Now that you mention it, I needed to get my rabies vax like 5 years before going to vet school. My undergrad health services ordered them for me and I got it for cheaper than most people. I'm guessing they just didn't mark it up much on the clinic side.
 

felinelvr44

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I called my (supposedly excellent) health insurance company that I have right now through my job. They "cover" the vaccine as long as it's not for a whole litany of exceptions... including work and education. Why else would you need to get a pre-exposure vaccine, for fun!? :mad:
 

Minnerbelle

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I called my (supposedly excellent) health insurance company that I have right now through my job. They "cover" the vaccine as long as it's not for a whole litany of exceptions... including work and education. Why else would you need to get a pre-exposure vaccine, for fun!? :mad:
What if you told them your hobby is playing with bats and foxes and skunks and raccoons? Or that you are travelling to a some rabies rampant developing country with rabid strays running around or something...? Wtf?
 

felinelvr44

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What if you told them your hobby is playing with bats and foxes and skunks and raccoons? Or that you are travelling to a some rabies rampant developing country with rabid strays running around or something...? Wtf?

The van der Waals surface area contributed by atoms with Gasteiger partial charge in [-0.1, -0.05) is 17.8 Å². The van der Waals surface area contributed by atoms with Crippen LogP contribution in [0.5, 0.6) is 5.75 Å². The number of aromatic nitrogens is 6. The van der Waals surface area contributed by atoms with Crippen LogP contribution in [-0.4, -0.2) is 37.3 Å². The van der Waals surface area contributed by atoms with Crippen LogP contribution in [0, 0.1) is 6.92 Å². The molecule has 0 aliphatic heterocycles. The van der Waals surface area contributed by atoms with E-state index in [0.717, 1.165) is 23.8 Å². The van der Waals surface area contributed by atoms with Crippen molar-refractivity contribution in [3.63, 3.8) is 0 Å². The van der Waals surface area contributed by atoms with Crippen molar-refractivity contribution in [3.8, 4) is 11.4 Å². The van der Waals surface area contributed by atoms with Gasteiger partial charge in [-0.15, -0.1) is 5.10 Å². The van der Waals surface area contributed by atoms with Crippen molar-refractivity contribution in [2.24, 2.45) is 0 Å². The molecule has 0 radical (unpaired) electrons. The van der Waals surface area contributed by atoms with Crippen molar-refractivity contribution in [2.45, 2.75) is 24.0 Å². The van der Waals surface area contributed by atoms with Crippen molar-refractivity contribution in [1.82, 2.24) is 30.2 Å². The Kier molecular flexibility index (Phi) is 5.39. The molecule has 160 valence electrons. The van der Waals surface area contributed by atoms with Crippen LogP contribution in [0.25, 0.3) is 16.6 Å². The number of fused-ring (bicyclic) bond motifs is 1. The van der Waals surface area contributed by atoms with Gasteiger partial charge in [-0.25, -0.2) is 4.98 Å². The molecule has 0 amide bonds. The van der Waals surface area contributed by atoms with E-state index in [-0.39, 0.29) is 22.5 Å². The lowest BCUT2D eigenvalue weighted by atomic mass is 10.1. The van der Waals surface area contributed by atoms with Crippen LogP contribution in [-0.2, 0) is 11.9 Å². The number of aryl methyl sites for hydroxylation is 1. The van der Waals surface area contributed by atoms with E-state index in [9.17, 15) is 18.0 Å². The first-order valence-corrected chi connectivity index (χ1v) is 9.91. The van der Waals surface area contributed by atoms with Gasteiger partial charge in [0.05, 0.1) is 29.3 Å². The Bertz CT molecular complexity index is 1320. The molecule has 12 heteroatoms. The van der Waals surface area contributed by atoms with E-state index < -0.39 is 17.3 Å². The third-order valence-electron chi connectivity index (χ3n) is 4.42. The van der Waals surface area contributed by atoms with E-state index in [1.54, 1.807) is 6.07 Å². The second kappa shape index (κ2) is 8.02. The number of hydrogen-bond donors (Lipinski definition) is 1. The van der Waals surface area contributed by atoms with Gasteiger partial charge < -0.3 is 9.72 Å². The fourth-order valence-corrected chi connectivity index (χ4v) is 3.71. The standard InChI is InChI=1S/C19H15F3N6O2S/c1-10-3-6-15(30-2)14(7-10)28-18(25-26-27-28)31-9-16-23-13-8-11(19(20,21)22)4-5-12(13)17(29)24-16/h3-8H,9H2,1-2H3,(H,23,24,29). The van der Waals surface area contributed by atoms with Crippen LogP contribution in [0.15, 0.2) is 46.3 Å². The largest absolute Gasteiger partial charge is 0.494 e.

"travel" was another exception! I could not think of a single reason why you would need the vaccine that wasn't listed as an exception.
 
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I called my (supposedly excellent) health insurance company that I have right now through my job. They "cover" the vaccine as long as it's not for a whole litany of exceptions... including work and education. Why else would you need to get a pre-exposure vaccine, for fun!? :mad:
I had that same thing with my insurance company! BUT if i got bit they would pay 100% for the series of 5 go figure.

I got mine at the health clinic in our area. (I got mine three years before starting Vet school) They had to order it but it was cheaper than going through my doctors office that would also have to order it. ($900) When i started Vet school it was the same price i paid $ 197 per shot so some schools do not mark up.
 

BlackDog17

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I had that same thing with my insurance company! BUT if i got bit they would pay 100% for the series of 5 go figure.
A girl I used to work with would jokingly "try" to get bitten so she could get the vaccine for free. Unfortunately our unvaccinated patients were mostly friendly house cats, so in the end she had to pay the $700 for the series.

Another coworker was able to get the vaccine to take home with her and she had one of the vet techs (who was also an EMT) administer them. Not sure if that really made much of a difference in the cost, but something to consider if you have a doctor/nurse/EMT friend.
 

macita183

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I called my (supposedly excellent) health insurance company that I have right now through my job. They "cover" the vaccine as long as it's not for a whole litany of exceptions... including work and education. Why else would you need to get a pre-exposure vaccine, for fun!? :mad: